[I wrote an earlier version of this, “Groaning Towards Compassion,” in 2005. It’s helpful to know that when I first wrote this I was experiencing a level of grief more intense than any I have suffered beforehand or afterwards—so far. What I was saying was being put to the test existentially. And it did help me to name what was keeping me going. I recommend reading this in conjunction with this other reflection.]
Many of us believe that God is involved in our lives and in the day-to-day events that shape our lives. We grew up hearing that over and over, and maybe we’ve had those moments where we just knew God was right here with us. That’s what makes many of us put up with an institution as frustrating as the Church can be. We wouldn’t bother if we felt God wasn’t around to notice or if we felt God didn’t care.
But I’ve noticed that many of us (especially Episcopalians) also seem a little reluctant to say much about that—about what God is up to in our lives. That may be partly because some of us are reacting against other Christians who seem way too confident about their own ability to name God’s work in the world and in their lives. They might tell you, for example, that getting a competitive job was all God’s doing, without ever pausing to wonder what God was doing with the other applicants who needed that job as much as they did. And they never pause to wonder, either, if the hiring process was open and fair. Or they may be too quick to equate God’s work with their own political agenda. We hear a lot of complaints about the Christian Right doing just that, but let’s not forget that left-wingers can be just as confident of their own divine mandate. So in the face of all that self-serving certainty, lots of us have decided not to say much of anything about what God is up to.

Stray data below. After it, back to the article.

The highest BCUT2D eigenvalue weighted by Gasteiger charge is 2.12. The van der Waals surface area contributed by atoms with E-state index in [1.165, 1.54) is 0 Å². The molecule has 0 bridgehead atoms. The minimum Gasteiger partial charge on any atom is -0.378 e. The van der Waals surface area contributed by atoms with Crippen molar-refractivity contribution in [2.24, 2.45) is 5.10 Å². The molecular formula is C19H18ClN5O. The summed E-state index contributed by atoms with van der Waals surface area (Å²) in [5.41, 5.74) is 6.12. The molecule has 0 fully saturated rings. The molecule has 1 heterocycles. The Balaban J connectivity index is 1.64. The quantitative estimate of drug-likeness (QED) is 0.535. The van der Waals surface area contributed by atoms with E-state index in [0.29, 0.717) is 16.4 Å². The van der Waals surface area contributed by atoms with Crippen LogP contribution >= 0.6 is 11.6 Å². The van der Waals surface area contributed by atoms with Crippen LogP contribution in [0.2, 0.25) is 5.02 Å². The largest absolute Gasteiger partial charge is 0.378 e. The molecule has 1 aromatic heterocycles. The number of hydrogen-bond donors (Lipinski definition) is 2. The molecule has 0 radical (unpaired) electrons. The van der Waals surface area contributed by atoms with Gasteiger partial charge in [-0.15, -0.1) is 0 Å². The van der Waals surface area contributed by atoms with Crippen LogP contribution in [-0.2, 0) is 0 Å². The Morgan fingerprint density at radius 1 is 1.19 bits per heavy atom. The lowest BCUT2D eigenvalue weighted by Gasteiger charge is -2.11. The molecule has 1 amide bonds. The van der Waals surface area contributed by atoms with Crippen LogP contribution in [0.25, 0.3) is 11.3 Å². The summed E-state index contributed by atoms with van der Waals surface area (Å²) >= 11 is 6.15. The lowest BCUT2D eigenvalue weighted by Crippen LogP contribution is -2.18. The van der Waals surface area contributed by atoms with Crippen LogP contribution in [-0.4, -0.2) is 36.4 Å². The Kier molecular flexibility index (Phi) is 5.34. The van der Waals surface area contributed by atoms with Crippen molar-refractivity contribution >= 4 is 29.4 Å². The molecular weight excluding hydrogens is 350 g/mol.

And some of us may just feel disillusioned, because we thought we knew what God was up to, and then things took a very different turn from what we were led to expect. You thought you were going to get that job; it looked like an opportunity sent from heaven itself. And then you hear that it went to somebody else. Or the doctor tells you or someone you love that the cancer’s been eradicated. You can’t thank God enough for that wonderful news after all those months of agony. And then six months later it’s come back, and there aren’t any treatments left. It’s awfully hard not to feel cheated, and just as hard not to feel resentful when somebody comes along with cheery stories about how good God has been to them. And maybe hardest of all is finding any of your own inclination left to turn to a God who seems to have turned away from you in your deepest need.
And yet even in our most skeptical, disillusioned moments many of us can’t seem to shake this hunch that just maybe God really is at work among us. Maybe we’d like to find a more honest way to name what God is up to. Maybe we’d like to be able to talk about how God is present when things don’t go well.
That’s what St. Paul was trying to do with his readers in Rome. We don’t know exactly what was going on in Rome, but apparently things weren’t easy. Maybe there were outbreaks of persecution. Maybe it was their frustration at their own failure to be a community. But in Rome lives were definitely not going the way they’d hoped. Something made them feel like reciting the portion of Psalm 44 that Paul quotes: “For your sake we are being killed all day long; we are accounted as sheep to be slaughtered” (8:36).
So Paul lets them and us in on a secret: We’re not alone in our frustration, not alone in our suffering, not alone in feeling deserted. Any suffering we feel, any disappointment, connects us to the whole universe. “We know,” Paul says, “that the whole creation has been groaning in labor pains,” longing for God’s common life to arrive not just as a promise but a reality (8:22). This isn’t just about us, not even about the whole human species. The entire universe shares with us a frustration with promises that never seem to arrive. Our broken hearts join us to a broken-hearted world.*